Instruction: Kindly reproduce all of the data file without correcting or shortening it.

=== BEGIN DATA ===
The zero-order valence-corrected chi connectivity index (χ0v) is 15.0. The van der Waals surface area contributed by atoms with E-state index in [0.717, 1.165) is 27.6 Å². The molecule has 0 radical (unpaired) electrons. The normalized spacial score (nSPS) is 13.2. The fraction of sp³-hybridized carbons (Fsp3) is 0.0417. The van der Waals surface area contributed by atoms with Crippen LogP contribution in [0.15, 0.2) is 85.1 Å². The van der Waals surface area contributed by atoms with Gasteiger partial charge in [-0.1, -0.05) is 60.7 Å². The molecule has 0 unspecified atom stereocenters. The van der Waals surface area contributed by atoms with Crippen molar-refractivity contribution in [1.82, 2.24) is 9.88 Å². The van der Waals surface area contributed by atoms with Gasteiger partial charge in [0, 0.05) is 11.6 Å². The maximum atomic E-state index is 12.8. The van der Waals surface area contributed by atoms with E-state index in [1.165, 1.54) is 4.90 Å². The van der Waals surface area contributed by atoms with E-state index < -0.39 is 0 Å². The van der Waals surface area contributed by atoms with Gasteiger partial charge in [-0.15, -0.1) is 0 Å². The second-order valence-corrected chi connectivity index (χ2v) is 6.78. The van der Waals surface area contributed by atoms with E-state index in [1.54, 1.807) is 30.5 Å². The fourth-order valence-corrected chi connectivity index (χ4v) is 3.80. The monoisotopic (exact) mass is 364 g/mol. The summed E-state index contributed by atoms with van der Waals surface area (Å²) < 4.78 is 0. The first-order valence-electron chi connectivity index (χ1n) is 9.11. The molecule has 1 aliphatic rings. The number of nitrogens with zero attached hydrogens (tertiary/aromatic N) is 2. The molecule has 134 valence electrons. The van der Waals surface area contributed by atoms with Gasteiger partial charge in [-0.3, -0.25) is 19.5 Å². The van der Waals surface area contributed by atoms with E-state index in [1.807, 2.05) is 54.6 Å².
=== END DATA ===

The zero-order valence-corrected chi connectivity index (χ0v) is 15.0. The van der Waals surface area contributed by atoms with E-state index in [0.717, 1.165) is 27.6 Å². The molecule has 0 radical (unpaired) electrons. The normalized spacial score (nSPS) is 13.2. The fraction of sp³-hybridized carbons (Fsp3) is 0.0417. The van der Waals surface area contributed by atoms with Crippen LogP contribution in [0.15, 0.2) is 85.1 Å². The van der Waals surface area contributed by atoms with Gasteiger partial charge in [-0.1, -0.05) is 60.7 Å². The molecule has 0 unspecified atom stereocenters. The van der Waals surface area contributed by atoms with Crippen molar-refractivity contribution in [1.82, 2.24) is 9.88 Å². The van der Waals surface area contributed by atoms with Gasteiger partial charge in [0, 0.05) is 11.6 Å². The maximum atomic E-state index is 12.8. The van der Waals surface area contributed by atoms with E-state index in [1.165, 1.54) is 4.90 Å². The van der Waals surface area contributed by atoms with E-state index < -0.39 is 0 Å². The van der Waals surface area contributed by atoms with Gasteiger partial charge in [-0.15, -0.1) is 0 Å². The second-order valence-corrected chi connectivity index (χ2v) is 6.78. The van der Waals surface area contributed by atoms with E-state index in [1.54, 1.807) is 30.5 Å². The fourth-order valence-corrected chi connectivity index (χ4v) is 3.80. The monoisotopic (exact) mass is 364 g/mol. The summed E-state index contributed by atoms with van der Waals surface area (Å²) < 4.78 is 0. The first-order valence-electron chi connectivity index (χ1n) is 9.11. The molecule has 1 aliphatic rings. The number of nitrogens with zero attached hydrogens (tertiary/aromatic N) is 2. The molecule has 134 valence electrons. The van der Waals surface area contributed by atoms with Gasteiger partial charge in [-0.3, -0.25) is 19.5 Å². The van der Waals surface area contributed by atoms with E-state index in [1.807, 2.05) is 54.6 Å².